Huh!!!!! It’s MAGIC!!!!!!

Michele and I started a KAL (Knit-A-Long – whoever came up with that acronym? It’s like the worst on the planet. Ever!). The pattern is the Noro Striped Scarf, but since we both don’t much care for Noro yarn, we are doing it in Fake Noro, hence the Fnoro KAL. Somebody suggested the F in Fnoro doesn’t really stand for “Fake” but some other 4-letter word. Maybe. Maybe not. Maybe yes.

When we compared scarves after a couple of weeks we were surprised by two things:

1) GAUGE
We both cast on 39. Michele use size 7 needles, I used 8s. Mine is much leaner. ūüėź
(We love them equally. No child left behind!)

2) COLOR
This really blew our minds. We both used Red Heart Boutique in Spectrum as color 1. Michele chose RHB Abstract (orange-yellow-redish) as color 2, I chose a simple Caron Sheepish black as color 2.

The spectrum looks like 2 completely different colors on our scarves. On Michele’s it looks greyish. On mine it looks pink-blueish. IT’S MAGIC!!!!! True, real-life magic!!! Happening right here in Los Angeles.

(OK – one might say it’s not magic but a simple middle-school “Colors in Context” lesson. One might also say there are no unicorns! Or vampires!)

FATSO vs. LEANO:

COLOR MAGIC:

FINI:

(YUP! French for FINISHED!)

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ARE YOU INSANE JILL???

This is my friend Jill. She just finished knitting a gorgeous dress. Now she is cutting it.

Yeah – just kidding. She’s not really going to do it. Right? Is she????

Yup – she’s going to do it. This is real:

Crazy!!!!

Well maybe not that crazy. All the savvy knitters out there have realized that Jill is steeking. From Wikipedia:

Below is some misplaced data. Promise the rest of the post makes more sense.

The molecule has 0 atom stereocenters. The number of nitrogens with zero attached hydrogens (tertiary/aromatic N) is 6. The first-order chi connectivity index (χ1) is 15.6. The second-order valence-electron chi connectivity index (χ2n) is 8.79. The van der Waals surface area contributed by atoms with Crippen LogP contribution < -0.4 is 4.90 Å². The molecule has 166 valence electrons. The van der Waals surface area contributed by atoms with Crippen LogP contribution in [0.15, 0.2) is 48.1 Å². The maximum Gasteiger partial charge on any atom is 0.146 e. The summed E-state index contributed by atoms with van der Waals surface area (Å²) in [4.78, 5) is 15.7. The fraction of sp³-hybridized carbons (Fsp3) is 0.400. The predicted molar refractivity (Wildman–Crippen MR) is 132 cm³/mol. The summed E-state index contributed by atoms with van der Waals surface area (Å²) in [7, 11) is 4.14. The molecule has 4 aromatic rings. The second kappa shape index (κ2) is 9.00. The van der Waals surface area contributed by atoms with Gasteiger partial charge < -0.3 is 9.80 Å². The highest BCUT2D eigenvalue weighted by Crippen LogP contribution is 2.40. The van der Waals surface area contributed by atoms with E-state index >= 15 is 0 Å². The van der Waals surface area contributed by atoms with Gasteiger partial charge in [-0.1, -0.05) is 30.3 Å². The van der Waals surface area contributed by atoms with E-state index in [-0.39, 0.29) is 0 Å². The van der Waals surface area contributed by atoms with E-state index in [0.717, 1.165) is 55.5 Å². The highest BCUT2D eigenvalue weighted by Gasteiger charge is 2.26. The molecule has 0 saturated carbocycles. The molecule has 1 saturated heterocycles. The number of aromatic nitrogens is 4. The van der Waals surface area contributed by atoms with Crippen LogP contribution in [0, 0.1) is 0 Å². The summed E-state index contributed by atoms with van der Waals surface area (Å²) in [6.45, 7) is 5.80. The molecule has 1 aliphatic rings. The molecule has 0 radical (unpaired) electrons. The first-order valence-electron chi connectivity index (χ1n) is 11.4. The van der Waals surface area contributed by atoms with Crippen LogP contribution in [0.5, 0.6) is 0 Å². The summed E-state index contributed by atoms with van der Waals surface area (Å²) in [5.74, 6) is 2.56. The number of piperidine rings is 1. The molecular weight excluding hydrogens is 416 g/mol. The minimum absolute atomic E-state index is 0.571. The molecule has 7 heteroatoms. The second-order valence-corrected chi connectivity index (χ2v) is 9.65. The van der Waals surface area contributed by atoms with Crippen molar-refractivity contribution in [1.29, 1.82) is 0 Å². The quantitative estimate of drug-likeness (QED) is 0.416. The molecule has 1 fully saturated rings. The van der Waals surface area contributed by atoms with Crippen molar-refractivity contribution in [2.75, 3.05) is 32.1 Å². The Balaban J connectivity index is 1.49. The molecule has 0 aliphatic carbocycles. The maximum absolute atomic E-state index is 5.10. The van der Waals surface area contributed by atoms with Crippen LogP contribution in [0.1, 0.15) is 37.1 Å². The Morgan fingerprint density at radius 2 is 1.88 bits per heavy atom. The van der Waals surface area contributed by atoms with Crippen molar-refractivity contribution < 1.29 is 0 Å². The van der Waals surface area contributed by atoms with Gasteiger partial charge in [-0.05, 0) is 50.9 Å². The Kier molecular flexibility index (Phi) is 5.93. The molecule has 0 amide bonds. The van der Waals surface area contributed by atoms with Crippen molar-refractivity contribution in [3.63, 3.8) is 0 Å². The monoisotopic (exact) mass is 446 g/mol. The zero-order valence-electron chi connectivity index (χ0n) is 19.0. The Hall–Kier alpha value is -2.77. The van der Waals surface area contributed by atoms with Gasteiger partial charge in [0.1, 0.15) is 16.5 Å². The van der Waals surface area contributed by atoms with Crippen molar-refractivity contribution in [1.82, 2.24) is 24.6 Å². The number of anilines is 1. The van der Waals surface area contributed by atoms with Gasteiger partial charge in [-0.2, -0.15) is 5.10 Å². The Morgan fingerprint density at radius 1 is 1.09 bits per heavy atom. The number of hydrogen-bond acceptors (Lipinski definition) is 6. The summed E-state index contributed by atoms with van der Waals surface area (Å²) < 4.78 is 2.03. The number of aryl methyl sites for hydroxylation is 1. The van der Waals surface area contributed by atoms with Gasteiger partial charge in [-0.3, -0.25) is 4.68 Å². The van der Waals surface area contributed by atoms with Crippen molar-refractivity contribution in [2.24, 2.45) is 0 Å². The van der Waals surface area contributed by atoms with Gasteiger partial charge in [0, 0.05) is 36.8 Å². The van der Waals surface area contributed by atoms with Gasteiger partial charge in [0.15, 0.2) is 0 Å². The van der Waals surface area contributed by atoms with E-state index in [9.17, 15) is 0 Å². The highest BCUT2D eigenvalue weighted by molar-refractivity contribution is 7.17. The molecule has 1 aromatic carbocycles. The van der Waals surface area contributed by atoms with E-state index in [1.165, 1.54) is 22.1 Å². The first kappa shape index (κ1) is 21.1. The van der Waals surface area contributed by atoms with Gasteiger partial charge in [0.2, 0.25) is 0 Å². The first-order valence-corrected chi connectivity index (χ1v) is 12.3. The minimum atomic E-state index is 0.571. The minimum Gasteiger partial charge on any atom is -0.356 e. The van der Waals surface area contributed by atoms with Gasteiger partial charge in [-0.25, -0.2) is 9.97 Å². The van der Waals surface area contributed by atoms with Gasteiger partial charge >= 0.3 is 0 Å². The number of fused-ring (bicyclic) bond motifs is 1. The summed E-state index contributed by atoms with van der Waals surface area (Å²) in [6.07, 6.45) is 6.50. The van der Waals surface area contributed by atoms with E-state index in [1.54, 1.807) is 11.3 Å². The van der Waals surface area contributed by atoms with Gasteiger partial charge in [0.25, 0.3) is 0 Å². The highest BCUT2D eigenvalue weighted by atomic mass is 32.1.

“In knitting,¬†steeking¬†is a shortcut used to¬†knit¬†garments such as sweaters¬†in the round¬†without interruption for openings or¬†sleeves¬†until the end. After completing a tube, a straight line is cut along the center of a column of stitches, in order to make room for an opening or place to attach another piece. The steek itself is a bridge of extra stitches, in which the cut is made, and is usually 6-10 stitches wide.”

The verdict: Probably not crazy. Probably not insane. Definitely an advanced knitter!

See the finish object on Ravelry, or visit Jill’s blog¬†if you want to stalk the crazy lady who cuts dresses.

It’s all about STRATEGY!!!!

So last month Michele challenged me, and I threw the dueling glove right back in her face. “I accept!” I screamed with my fake French accent. 3 bags – 1 zippered, 1 tote, 1 drawstring. 1 of them has to be lined. All to be finished within the month of September.

Now I announced my strategy from the very beginning: take the month to think, ¬†get the fabrics on the 29th, and make the bags on the 30th. However; my challenger couldn’t handle my strategy. All month long I had to hear mumblings of the sort of “never gonna make it” – “strategy my ass” – “procrastination” etc. ¬†Wanna know what I think? Jealousy of my brilliance. Jealousy of my strategy. Jealousy of my planning skills. Yup. So BOOOYAAAAAA – here are the bags: